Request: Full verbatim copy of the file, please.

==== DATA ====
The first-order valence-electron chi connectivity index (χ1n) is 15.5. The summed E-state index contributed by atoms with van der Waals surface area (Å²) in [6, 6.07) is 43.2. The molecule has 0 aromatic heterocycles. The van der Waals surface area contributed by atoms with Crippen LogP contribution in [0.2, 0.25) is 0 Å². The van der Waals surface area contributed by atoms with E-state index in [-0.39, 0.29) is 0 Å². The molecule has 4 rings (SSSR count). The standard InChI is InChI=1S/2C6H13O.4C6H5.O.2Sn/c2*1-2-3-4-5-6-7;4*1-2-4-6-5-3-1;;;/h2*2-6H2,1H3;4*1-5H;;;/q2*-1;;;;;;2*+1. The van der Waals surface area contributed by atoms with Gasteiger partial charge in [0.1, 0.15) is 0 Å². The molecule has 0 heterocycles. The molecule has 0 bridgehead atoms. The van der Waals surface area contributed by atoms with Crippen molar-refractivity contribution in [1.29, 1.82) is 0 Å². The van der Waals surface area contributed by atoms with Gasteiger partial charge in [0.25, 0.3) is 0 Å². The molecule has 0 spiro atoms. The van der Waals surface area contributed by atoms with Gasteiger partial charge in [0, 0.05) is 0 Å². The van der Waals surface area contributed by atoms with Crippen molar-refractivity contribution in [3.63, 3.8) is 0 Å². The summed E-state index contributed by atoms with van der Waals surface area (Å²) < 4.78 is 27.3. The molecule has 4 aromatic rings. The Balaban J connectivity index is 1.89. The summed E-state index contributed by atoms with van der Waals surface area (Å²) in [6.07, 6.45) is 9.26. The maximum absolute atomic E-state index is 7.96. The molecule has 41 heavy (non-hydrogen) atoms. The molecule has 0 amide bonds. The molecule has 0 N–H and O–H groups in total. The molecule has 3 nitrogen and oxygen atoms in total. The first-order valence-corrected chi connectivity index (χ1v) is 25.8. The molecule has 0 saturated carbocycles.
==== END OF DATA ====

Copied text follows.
The first-order valence-electron chi connectivity index (χ1n) is 15.5. The summed E-state index contributed by atoms with van der Waals surface area (Å²) in [6, 6.07) is 43.2. The molecule has 0 aromatic heterocycles. The van der Waals surface area contributed by atoms with Crippen LogP contribution in [0.2, 0.25) is 0 Å². The van der Waals surface area contributed by atoms with E-state index in [-0.39, 0.29) is 0 Å². The molecule has 4 rings (SSSR count). The standard InChI is InChI=1S/2C6H13O.4C6H5.O.2Sn/c2*1-2-3-4-5-6-7;4*1-2-4-6-5-3-1;;;/h2*2-6H2,1H3;4*1-5H;;;/q2*-1;;;;;;2*+1. The van der Waals surface area contributed by atoms with Gasteiger partial charge in [0.1, 0.15) is 0 Å². The molecule has 0 heterocycles. The molecule has 0 bridgehead atoms. The van der Waals surface area contributed by atoms with Crippen molar-refractivity contribution in [1.29, 1.82) is 0 Å². The van der Waals surface area contributed by atoms with Gasteiger partial charge in [0.25, 0.3) is 0 Å². The molecule has 0 spiro atoms. The van der Waals surface area contributed by atoms with Gasteiger partial charge in [0, 0.05) is 0 Å². The van der Waals surface area contributed by atoms with Crippen molar-refractivity contribution in [3.63, 3.8) is 0 Å². The summed E-state index contributed by atoms with van der Waals surface area (Å²) < 4.78 is 27.3. The molecule has 4 aromatic rings. The Balaban J connectivity index is 1.89. The summed E-state index contributed by atoms with van der Waals surface area (Å²) in [6.07, 6.45) is 9.26. The maximum absolute atomic E-state index is 7.96. The molecule has 41 heavy (non-hydrogen) atoms. The molecule has 0 amide bonds. The molecule has 0 N–H and O–H groups in total. The molecule has 3 nitrogen and oxygen atoms in total. The first-order valence-corrected chi connectivity index (χ1v) is 25.8. The molecule has 0 saturated carbocycles.